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For all intents and purposes, all acts taken by these two company types are taken by the owners themselves.

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The court held that the income-tax authorities were entitled to pierce the veil of corporate entity and to look at the reality of the transaction to examine whether the corporate entity was being used for tax evasion.These are the exceptions to the rule in Salomon’s Case, when the corporate veil is lifted and the reality of the situation is examined.It was held that As soon as citizens form a company, the rights guaranteed to them by article 19(1)c has been exercised and no restraint has been placed on the right and no infringement of that right is made.In this case, a separate corporate entity was brought into existence outside the taxable territory with the ulterior motive of evading the tax obligation by the assessee mills.The Supreme Court observed: "It is true that from the juristic point of view, the company is a legal personality entirely distinct from its members and the company is capable of enjoying rights and being subjected to duties which are not the same as those enjoyed or borne by its members.Separate personality means that the artificial legal person, the company, can do almost everything a human person can do; it can make contracts, employ people, borrow and pay money, sue and be sued, among other things.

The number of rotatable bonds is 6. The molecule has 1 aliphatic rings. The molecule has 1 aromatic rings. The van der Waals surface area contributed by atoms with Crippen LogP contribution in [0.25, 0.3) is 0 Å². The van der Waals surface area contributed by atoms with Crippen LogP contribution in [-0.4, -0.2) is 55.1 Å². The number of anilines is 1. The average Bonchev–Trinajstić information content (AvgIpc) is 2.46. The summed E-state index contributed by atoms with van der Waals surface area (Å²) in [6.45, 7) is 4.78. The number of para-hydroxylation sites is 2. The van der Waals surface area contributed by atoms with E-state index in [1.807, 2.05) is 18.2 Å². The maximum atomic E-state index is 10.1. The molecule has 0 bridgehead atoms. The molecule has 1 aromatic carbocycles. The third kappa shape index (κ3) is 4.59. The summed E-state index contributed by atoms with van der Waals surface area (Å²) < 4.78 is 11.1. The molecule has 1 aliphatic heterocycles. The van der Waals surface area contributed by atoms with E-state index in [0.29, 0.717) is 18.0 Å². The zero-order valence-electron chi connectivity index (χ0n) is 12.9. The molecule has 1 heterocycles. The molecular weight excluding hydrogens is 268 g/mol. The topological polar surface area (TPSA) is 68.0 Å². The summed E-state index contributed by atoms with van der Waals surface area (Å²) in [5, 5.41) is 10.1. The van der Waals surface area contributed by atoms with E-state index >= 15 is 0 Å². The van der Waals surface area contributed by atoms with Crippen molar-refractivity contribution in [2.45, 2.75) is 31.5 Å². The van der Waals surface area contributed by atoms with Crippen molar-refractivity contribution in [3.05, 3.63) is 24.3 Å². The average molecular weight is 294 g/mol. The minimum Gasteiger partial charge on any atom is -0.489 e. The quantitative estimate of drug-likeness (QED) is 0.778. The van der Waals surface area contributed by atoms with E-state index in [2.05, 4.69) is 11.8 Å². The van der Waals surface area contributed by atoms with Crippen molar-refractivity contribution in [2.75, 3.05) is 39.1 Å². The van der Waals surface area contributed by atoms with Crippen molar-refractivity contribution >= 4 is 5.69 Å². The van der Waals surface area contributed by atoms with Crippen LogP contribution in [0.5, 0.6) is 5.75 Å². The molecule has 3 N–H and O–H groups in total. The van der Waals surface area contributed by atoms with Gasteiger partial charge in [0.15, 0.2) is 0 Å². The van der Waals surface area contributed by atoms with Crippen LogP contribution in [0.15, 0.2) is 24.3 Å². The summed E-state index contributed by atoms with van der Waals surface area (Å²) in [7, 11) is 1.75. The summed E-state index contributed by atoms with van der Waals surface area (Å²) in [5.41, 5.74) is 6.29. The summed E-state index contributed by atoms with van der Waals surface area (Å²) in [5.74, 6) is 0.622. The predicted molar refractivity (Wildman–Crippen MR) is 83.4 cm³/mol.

The ‘veil of incorporation’ is the rather poetic term given to this separation of the company from its shareholders or members.

He had not transferred the insurance policy to the company. After the sale, Macaura continued to insure the plantation in his own name. When Macaura attempted to claim on the policy, the company refused to pay.

The issue was whether Macaura had an insurable interest at the time of the loss.

It is quite common in Ireland for one person to have such a variety of roles and still be a different legal entity from the company. Lee formed his crop spraying business into a limited company in which he was director, shareholder and employee. Lee was self-employed and thus not covered by the legislation. Lee and the company he had formed were separate entities, and it was possible for Mr. The following case is similar to Salomon and Lee, but the principle of separate personality worked to the disadvantage of the plaintiff.

When he was killed in a flying accident, his widow sought social welfare compensation from the State, arguing that Mr. The defendant company was involved in legal proceedings but did not have enough money for legal representation.

The result was that Mr Salomon was entitled to be repaid the debt as the first secured creditor.